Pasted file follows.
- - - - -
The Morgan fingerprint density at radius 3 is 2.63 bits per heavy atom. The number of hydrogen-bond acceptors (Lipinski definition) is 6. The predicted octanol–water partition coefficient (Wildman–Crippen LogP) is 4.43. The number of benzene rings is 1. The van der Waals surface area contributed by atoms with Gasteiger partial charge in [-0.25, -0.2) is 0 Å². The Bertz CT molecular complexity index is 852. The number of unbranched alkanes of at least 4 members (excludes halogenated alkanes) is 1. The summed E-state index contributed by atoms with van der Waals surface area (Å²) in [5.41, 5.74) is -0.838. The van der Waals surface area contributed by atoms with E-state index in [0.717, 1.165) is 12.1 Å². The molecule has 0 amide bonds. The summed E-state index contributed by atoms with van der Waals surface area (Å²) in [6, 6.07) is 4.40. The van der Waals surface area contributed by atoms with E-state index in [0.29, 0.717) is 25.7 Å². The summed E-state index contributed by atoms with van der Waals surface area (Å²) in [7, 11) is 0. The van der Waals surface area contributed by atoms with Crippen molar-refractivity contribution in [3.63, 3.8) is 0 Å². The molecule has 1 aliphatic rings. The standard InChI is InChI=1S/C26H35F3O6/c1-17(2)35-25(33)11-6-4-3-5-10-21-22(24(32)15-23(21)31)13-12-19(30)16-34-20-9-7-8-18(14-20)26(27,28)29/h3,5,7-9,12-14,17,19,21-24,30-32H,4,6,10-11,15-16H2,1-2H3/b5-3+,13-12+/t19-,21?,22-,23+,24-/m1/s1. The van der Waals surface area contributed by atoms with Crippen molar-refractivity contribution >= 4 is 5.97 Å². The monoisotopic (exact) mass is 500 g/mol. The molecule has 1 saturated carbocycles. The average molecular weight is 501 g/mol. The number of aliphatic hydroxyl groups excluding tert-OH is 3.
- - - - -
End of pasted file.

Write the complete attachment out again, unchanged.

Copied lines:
The Morgan fingerprint density at radius 3 is 2.63 bits per heavy atom. The number of hydrogen-bond acceptors (Lipinski definition) is 6. The predicted octanol–water partition coefficient (Wildman–Crippen LogP) is 4.43. The number of benzene rings is 1. The van der Waals surface area contributed by atoms with Gasteiger partial charge in [-0.25, -0.2) is 0 Å². The Bertz CT molecular complexity index is 852. The number of unbranched alkanes of at least 4 members (excludes halogenated alkanes) is 1. The summed E-state index contributed by atoms with van der Waals surface area (Å²) in [5.41, 5.74) is -0.838. The van der Waals surface area contributed by atoms with E-state index in [0.717, 1.165) is 12.1 Å². The molecule has 0 amide bonds. The summed E-state index contributed by atoms with van der Waals surface area (Å²) in [6, 6.07) is 4.40. The van der Waals surface area contributed by atoms with E-state index in [0.29, 0.717) is 25.7 Å². The summed E-state index contributed by atoms with van der Waals surface area (Å²) in [7, 11) is 0. The van der Waals surface area contributed by atoms with Crippen molar-refractivity contribution in [3.63, 3.8) is 0 Å². The molecule has 1 aliphatic rings. The standard InChI is InChI=1S/C26H35F3O6/c1-17(2)35-25(33)11-6-4-3-5-10-21-22(24(32)15-23(21)31)13-12-19(30)16-34-20-9-7-8-18(14-20)26(27,28)29/h3,5,7-9,12-14,17,19,21-24,30-32H,4,6,10-11,15-16H2,1-2H3/b5-3+,13-12+/t19-,21?,22-,23+,24-/m1/s1. The van der Waals surface area contributed by atoms with Crippen molar-refractivity contribution >= 4 is 5.97 Å². The monoisotopic (exact) mass is 500 g/mol. The molecule has 1 saturated carbocycles. The average molecular weight is 501 g/mol. The number of aliphatic hydroxyl groups excluding tert-OH is 3.